WEA Trust, a Madison-based health insurer, is preparing to expand its reach by providing mental health solutions through telemedicine.
The company has been around since the 1970s, when it first came on the market offering health insurance for Wisconsin teachers. It used to negotiate with teachers’ unions for its business, but that changed in 2011 when Act 10 was passed and collective bargaining went away.
The insurer has now pivoted to offer health insurance to all public employees. One unique element of its business model is that it doesn’t offer individual insurance — only group plans.
“Our niche is really the public employer space; all our efforts are concentrated here,” said Kyle Humphrey, senior director for marketing and product development at WEA Trust. “We know this area better than any other.”
WEA Trust has been offering a telehealth option through AmWell to its over 83,000 members since 2015. It acts like a video chat, granting access to state-certified physicians for common conditions that don’t quite warrant a visit to urgent care.
The insurer is now repurposing the platform for mental health.
“We’ve long looked at things like prescription data; antidepressants are the top prescription in any part of the state,” he said. “That speaks to the fact that this is an issue members are struggling with, and we need to do more around.”
Starting July 1, members will be able to connect with therapists and psychologists through their smartphones and tablets.
“That means people can access it conveniently through devices, and it lets them do it in privacy, whenever is convenient for them,” he added.
That’s important, he says, because of the two main issues plaguing mental health sufferers in Wisconsin: stigma and lack of access.
Humphrey said Wisconsin is ranked 35th in the country for access to mental health resources — “not a great spot to be in.” He insists that with Wisconsin traditionally being “near the top” in its ability to provide health care, mental health should be a part of that.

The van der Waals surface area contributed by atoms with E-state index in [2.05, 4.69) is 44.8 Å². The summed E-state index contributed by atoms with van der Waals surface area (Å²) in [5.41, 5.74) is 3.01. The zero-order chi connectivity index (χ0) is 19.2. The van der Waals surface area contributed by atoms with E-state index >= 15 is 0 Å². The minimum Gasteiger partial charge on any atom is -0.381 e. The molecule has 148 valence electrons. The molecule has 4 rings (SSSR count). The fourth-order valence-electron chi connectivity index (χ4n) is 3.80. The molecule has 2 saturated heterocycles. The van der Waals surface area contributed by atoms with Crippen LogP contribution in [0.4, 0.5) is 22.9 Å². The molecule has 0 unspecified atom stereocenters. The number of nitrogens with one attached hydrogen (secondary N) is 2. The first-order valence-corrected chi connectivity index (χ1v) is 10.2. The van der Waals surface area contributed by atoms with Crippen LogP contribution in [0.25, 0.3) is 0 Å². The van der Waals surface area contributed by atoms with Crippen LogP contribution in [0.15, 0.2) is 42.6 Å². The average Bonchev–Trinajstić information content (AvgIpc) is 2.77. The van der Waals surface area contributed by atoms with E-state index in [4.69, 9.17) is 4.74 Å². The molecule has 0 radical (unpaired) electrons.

“That speaks to a shortage of practitioners people need to access,” he said. “If you are looking to get an appointment, it will take about five weeks until you meet with someone for the first time.”
He said WEA Trust’s platform will cut that time down to two or three days.
And he also said the stigma of seeking mental health treatment often keeps people from pursuing the help they need for fear of being harshly judged by colleagues and employers.
Using the telehealth platform to seek help when convenience allows, without needing to take time off of work, would reduce that concern for employees.
“Leveraging tech to allow them to do it anytime — we think that addresses the issues of stigma and access in a more holistic way,” Humphrey said.
May is Mental Health Month, and WEA Trust is holding a special event May 23 to kick off the launch of the new telehealth offerings. The event is being held to show how the new services platform will work, but “also how its addressing different aspects of the mental health struggle.”
The Future of Mental Wellness event will be held at the Discovery Building in Madison, from 10 a.m. to 2 p.m. WEA Trust is providing a free shuttle service from its offices at 45 Nob Hill Road in Madison, before and after the event.
“It’s a sensitive topic,” Humphrey said. “My hope is, this is the time to bring it out into the open… Make it easier for them to get care.”
–By Alex Moe